“The situation in Syria is bad. Very, very bad”

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“Lakhdar Brahimi, the UN-Arab League envoy for the Syrian crisis, told reporters in Cairo that if the crisis continues Syria will not be divided into states “like what happened in Yugoslavia” but will face “Somalization, which means warlords, and the Syrian people will be persecuted by those who control their fate.”

Syrian rebels are fighting a 21-month-old revolt against President Bashar Assad’s regime. Activists say more than 40,000 people have been killed in the crisis, which began with pro-democracy protests but has morphed into a civil war.

Since starting his job in September, Brahimi has sought to advance an international plan, reached in Geneva six months ago, that calls for an open-ended cease-fire between rebels and government troops and the formation of a transitional government to run the country until elections can be held.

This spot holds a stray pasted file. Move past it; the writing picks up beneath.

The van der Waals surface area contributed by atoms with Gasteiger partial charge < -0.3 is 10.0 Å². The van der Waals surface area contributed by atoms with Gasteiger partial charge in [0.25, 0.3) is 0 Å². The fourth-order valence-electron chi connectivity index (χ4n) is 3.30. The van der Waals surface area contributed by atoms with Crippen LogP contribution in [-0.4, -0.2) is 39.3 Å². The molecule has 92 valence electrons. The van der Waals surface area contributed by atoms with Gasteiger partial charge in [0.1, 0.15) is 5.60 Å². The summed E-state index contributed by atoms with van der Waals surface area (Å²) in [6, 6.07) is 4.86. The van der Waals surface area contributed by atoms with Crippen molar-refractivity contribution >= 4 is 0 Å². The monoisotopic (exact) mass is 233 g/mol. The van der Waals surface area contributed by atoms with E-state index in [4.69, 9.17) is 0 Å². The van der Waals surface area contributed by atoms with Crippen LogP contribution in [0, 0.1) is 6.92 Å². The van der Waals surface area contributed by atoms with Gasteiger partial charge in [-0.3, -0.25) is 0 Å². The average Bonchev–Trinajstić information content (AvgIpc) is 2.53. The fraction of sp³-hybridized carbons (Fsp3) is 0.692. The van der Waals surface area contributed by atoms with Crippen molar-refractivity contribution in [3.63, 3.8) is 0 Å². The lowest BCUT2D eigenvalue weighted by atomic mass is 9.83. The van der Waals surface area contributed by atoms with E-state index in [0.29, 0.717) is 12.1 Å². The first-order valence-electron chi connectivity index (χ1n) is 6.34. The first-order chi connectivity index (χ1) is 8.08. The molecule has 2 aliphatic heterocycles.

Over the past week Brahimi went to Damascus where he met Assad then flew to Moscow, one of Syria’s closest international allies, where he discussed ways of ending the country’s crisis.

“The situation in Syria is bad. Very, very bad,” Brahimi said after meeting Arab League chief Nabil Elaraby. “It is getting worse and therefore if nearly 50,000 were killed in nearly two years if, God forbids, this crisis continues for another year, it will not only kill 25,000. It will kill 100,000. The situation is deteriorating.”

The monthly death toll in Syria rose over the past months, as both sides have used heavier weapons and as the Syrian army started using its warplanes to attack rebel-held areas around the country.

Brahimi said that peace and security in the world will be threatened directly from Syria if there is no solution within the next few months. “I warn of what will come. The choice is between a political solution or of full collapse of the Syrian state.”

Asked if there is any willingness by Assad and the opposition to go into a political process, Brahimi said, “No, there isn’t. This is the problem.” He added that the two sides don’t talk to each other and there is need for help from outside.”

Source: AP

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